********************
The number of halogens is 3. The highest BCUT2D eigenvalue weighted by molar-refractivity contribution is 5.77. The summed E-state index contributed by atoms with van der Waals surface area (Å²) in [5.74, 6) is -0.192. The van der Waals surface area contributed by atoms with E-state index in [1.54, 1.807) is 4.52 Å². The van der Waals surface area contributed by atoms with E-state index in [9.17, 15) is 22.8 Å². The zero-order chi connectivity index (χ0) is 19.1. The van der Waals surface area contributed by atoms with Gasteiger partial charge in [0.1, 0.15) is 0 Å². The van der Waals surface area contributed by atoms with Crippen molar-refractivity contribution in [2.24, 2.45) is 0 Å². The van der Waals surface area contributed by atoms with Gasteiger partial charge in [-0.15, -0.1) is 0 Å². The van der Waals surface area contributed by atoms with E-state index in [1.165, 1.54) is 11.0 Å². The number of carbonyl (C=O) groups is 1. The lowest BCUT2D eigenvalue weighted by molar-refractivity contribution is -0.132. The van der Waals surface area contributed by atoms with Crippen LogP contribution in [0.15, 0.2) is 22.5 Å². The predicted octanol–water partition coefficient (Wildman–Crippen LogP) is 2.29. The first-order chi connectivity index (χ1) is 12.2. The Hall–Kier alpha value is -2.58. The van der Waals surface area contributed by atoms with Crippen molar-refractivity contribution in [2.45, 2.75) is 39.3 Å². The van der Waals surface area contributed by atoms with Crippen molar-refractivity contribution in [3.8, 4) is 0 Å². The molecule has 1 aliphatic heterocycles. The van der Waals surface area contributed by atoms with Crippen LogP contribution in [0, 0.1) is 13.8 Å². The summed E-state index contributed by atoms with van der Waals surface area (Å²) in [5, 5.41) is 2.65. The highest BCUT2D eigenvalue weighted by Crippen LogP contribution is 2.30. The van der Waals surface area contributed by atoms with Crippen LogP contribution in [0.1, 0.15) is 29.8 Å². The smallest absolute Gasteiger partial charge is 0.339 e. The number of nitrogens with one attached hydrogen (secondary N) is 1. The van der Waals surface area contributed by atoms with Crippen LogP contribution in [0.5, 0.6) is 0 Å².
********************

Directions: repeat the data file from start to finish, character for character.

The number of halogens is 3. The highest BCUT2D eigenvalue weighted by molar-refractivity contribution is 5.77. The summed E-state index contributed by atoms with van der Waals surface area (Å²) in [5.74, 6) is -0.192. The van der Waals surface area contributed by atoms with E-state index in [1.54, 1.807) is 4.52 Å². The van der Waals surface area contributed by atoms with E-state index in [9.17, 15) is 22.8 Å². The zero-order chi connectivity index (χ0) is 19.1. The van der Waals surface area contributed by atoms with Gasteiger partial charge in [0.1, 0.15) is 0 Å². The van der Waals surface area contributed by atoms with Crippen molar-refractivity contribution in [2.24, 2.45) is 0 Å². The van der Waals surface area contributed by atoms with Gasteiger partial charge in [-0.15, -0.1) is 0 Å². The van der Waals surface area contributed by atoms with E-state index in [1.165, 1.54) is 11.0 Å². The number of carbonyl (C=O) groups is 1. The lowest BCUT2D eigenvalue weighted by molar-refractivity contribution is -0.132. The van der Waals surface area contributed by atoms with Crippen LogP contribution in [0.15, 0.2) is 22.5 Å². The predicted octanol–water partition coefficient (Wildman–Crippen LogP) is 2.29. The first-order chi connectivity index (χ1) is 12.2. The Hall–Kier alpha value is -2.58. The van der Waals surface area contributed by atoms with Crippen molar-refractivity contribution in [2.45, 2.75) is 39.3 Å². The van der Waals surface area contributed by atoms with Crippen molar-refractivity contribution in [3.8, 4) is 0 Å². The molecule has 1 aliphatic heterocycles. The van der Waals surface area contributed by atoms with Crippen LogP contribution in [0, 0.1) is 13.8 Å². The summed E-state index contributed by atoms with van der Waals surface area (Å²) in [5, 5.41) is 2.65. The highest BCUT2D eigenvalue weighted by Crippen LogP contribution is 2.30. The van der Waals surface area contributed by atoms with Crippen LogP contribution in [0.1, 0.15) is 29.8 Å². The smallest absolute Gasteiger partial charge is 0.339 e. The number of nitrogens with one attached hydrogen (secondary N) is 1. The van der Waals surface area contributed by atoms with Crippen LogP contribution in [0.5, 0.6) is 0 Å².